This has certainly been a good winter to stay indoors and think about spring. Although, with all the sub-zero temps we’ve had this winter, any day above 10 degrees and no wind feels like spring is already here! Even though the greenhouses are empty here, that doesn’t mean we can’t find inspiration elsewhere.
Over all, it has been a busy winter. Right after the new year I attended the Northern Green Expo. I haven’t been there in a couple years and it was nice to catch up with people and see the new layout. It was also fun to go through the tradeshow and see how people decorated their booths. My favorite was the Bluebird Nursery booth.
Aren’t these fun and unique? It shows how, with a little creativity, anything can become a planter.
In late January, Mary and I went to the Winter Carnival Orchid Show at the Como Conservatory. Orchids are a great way to enjoy flowering plants, even during the dreary winter months.
It was fantastic! I had no idea that Orchids came in so many sizes, colors, and textures.
This one had flowers smaller than the nail of my pinky.
And it wasn’t even the smallest one there. Some had flowers so small, you had to look through a magnifying glass to see them. It was a fun event to attend and well worth the trip to the cities!
At the beginning of February, Mary and I attended a pollinator symposium held at the Morton Arboretum in Lisle, Illinois. It was amazing. The speakers were so inspiring, I came home with visions of transforming my entire yard into a pollinator haven. I already provide larval host plants such as butterfly weed for the monarchs and fennel or dill for the swallowtails in my garden, plus as many perennial and annual nectar plants as I can fit. Now, after the symposium, I’ve been thinking about what trees and shrubs (serviceberry and eastern redbud are at the top of my list) I can add to my yard that will also support our pollinators.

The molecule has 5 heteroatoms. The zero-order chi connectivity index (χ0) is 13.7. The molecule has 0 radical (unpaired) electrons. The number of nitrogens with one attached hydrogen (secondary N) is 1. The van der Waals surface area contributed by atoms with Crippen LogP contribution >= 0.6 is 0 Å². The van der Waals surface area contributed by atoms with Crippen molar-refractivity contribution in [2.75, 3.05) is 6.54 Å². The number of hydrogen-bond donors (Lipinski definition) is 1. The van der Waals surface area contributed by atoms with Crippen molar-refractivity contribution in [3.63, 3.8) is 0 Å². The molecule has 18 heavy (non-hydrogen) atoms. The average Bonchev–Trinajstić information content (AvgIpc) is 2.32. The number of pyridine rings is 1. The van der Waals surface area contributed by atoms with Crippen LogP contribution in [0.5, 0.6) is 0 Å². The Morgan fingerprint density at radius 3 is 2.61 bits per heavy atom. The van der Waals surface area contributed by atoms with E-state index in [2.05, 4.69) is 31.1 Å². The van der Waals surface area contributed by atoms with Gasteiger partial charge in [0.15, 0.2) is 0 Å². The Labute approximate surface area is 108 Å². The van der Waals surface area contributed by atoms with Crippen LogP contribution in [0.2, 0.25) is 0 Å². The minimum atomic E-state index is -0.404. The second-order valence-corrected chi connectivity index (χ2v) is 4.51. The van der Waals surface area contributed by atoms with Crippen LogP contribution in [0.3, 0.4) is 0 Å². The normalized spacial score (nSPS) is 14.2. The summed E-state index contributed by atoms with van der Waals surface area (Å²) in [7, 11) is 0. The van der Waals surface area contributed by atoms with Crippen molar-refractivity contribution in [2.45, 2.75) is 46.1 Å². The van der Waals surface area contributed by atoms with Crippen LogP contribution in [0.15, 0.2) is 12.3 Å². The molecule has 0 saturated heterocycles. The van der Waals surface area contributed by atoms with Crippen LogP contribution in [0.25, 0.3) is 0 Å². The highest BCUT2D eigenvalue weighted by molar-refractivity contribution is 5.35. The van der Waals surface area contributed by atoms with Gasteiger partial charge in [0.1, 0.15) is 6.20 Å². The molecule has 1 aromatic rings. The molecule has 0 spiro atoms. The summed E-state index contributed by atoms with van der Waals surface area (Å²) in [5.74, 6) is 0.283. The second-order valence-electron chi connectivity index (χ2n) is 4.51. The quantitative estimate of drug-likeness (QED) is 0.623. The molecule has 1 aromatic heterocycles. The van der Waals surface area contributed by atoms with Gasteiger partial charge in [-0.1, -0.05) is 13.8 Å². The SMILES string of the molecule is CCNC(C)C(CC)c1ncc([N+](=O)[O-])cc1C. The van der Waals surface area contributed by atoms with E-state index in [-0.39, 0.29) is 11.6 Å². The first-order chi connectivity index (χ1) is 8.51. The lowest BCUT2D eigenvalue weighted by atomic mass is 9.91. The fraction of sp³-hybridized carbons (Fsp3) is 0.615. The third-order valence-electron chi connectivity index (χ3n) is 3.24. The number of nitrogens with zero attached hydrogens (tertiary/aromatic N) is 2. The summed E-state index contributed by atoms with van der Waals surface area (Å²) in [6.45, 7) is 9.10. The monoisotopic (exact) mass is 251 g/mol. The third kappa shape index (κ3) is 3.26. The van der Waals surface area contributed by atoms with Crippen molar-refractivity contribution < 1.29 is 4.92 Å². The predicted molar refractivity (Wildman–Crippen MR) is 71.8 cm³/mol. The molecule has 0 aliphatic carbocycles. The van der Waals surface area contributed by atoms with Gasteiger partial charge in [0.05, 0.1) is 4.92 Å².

By the way, did you know that you can have your yard registered as a monarch waystation? A waystation is a place that provides resources for the Monarchs on their journeys north and south. Check out Monarchwatch.org for the specifics.
We couldn’t see as much of the Arboretum as we would have liked, due to an oncoming snowstorm. But we took full advantage of the 30 minutes we had before the symposium began and power walked the area around the Thornhill Education Center.
We made it to Sterling pond before we had to head back. On the way there, we spotted Illinois’ Millennium Landmark tree. According to the Arboretum website, this oak tree is more than 250 years old and is the oldest living tree on the property.
I love how interesting oak trees look in the winter. The words ‘craggy’ and ‘majestic’ come to mind.
Meanwhile, here at the nursery, we are starting to get ready to fire up the greenhouses. Pete has put the first batch of soil in the shop to thaw.
Every winter is different, but he likes to give them at least 2-3 weeks for thawing and also to let it warm up enough that it doesn’t shock the plugs while we are planting.
It won’t be too long before these empty greenhouses are buzzing with activity. After all, the first day of spring is less than a month away!